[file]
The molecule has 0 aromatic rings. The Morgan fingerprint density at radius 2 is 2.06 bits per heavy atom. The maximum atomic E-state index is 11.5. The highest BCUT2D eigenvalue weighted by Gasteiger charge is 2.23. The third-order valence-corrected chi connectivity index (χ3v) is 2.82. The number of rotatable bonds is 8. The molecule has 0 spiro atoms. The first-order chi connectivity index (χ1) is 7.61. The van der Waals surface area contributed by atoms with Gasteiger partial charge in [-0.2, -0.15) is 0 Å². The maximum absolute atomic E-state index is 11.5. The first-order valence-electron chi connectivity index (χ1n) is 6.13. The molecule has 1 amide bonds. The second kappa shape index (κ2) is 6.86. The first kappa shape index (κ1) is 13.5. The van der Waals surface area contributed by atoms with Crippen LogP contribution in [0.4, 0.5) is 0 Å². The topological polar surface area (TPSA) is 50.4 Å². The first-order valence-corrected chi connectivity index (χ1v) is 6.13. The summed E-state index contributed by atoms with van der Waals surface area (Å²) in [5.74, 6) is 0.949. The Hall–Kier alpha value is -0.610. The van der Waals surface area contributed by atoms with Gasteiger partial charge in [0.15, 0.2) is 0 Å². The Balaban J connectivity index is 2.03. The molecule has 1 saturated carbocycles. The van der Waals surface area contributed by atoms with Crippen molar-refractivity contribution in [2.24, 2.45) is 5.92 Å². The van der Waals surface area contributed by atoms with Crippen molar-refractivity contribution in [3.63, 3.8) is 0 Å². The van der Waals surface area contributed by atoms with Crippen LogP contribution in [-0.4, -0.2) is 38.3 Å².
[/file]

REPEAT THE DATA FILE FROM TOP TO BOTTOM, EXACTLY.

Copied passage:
The molecule has 0 aromatic rings. The Morgan fingerprint density at radius 2 is 2.06 bits per heavy atom. The maximum atomic E-state index is 11.5. The highest BCUT2D eigenvalue weighted by Gasteiger charge is 2.23. The third-order valence-corrected chi connectivity index (χ3v) is 2.82. The number of rotatable bonds is 8. The molecule has 0 spiro atoms. The first-order chi connectivity index (χ1) is 7.61. The van der Waals surface area contributed by atoms with Gasteiger partial charge in [-0.2, -0.15) is 0 Å². The maximum absolute atomic E-state index is 11.5. The first-order valence-electron chi connectivity index (χ1n) is 6.13. The molecule has 1 amide bonds. The second kappa shape index (κ2) is 6.86. The first kappa shape index (κ1) is 13.5. The van der Waals surface area contributed by atoms with Crippen LogP contribution in [0.4, 0.5) is 0 Å². The topological polar surface area (TPSA) is 50.4 Å². The first-order valence-corrected chi connectivity index (χ1v) is 6.13. The summed E-state index contributed by atoms with van der Waals surface area (Å²) in [5.74, 6) is 0.949. The Hall–Kier alpha value is -0.610. The van der Waals surface area contributed by atoms with Gasteiger partial charge in [0.15, 0.2) is 0 Å². The Balaban J connectivity index is 2.03. The molecule has 1 saturated carbocycles. The van der Waals surface area contributed by atoms with Crippen molar-refractivity contribution in [2.24, 2.45) is 5.92 Å². The van der Waals surface area contributed by atoms with Crippen molar-refractivity contribution in [3.63, 3.8) is 0 Å². The van der Waals surface area contributed by atoms with Crippen LogP contribution in [-0.4, -0.2) is 38.3 Å².